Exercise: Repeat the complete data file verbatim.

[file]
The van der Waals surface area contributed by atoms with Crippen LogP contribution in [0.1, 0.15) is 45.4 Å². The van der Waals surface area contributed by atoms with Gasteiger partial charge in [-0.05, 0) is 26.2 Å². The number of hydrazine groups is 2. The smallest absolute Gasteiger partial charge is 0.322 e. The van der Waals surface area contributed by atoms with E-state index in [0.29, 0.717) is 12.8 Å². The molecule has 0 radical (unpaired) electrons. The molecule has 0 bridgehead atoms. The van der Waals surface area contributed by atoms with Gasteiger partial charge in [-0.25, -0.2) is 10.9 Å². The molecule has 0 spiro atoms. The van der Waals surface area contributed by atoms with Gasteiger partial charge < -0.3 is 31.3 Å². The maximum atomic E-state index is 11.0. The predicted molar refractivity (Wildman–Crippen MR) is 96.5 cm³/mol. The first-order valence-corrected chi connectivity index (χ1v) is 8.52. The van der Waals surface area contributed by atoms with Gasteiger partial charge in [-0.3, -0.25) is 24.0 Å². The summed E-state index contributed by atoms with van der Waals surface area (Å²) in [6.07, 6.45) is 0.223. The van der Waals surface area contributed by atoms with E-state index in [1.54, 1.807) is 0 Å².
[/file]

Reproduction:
The van der Waals surface area contributed by atoms with Crippen LogP contribution in [0.1, 0.15) is 45.4 Å². The van der Waals surface area contributed by atoms with Gasteiger partial charge in [-0.05, 0) is 26.2 Å². The number of hydrazine groups is 2. The smallest absolute Gasteiger partial charge is 0.322 e. The van der Waals surface area contributed by atoms with E-state index in [0.29, 0.717) is 12.8 Å². The molecule has 0 radical (unpaired) electrons. The molecule has 0 bridgehead atoms. The van der Waals surface area contributed by atoms with Gasteiger partial charge in [-0.25, -0.2) is 10.9 Å². The molecule has 0 spiro atoms. The van der Waals surface area contributed by atoms with Gasteiger partial charge < -0.3 is 31.3 Å². The maximum atomic E-state index is 11.0. The predicted molar refractivity (Wildman–Crippen MR) is 96.5 cm³/mol. The first-order valence-corrected chi connectivity index (χ1v) is 8.52. The van der Waals surface area contributed by atoms with Gasteiger partial charge in [-0.3, -0.25) is 24.0 Å². The summed E-state index contributed by atoms with van der Waals surface area (Å²) in [6.07, 6.45) is 0.223. The van der Waals surface area contributed by atoms with E-state index in [1.54, 1.807) is 0 Å².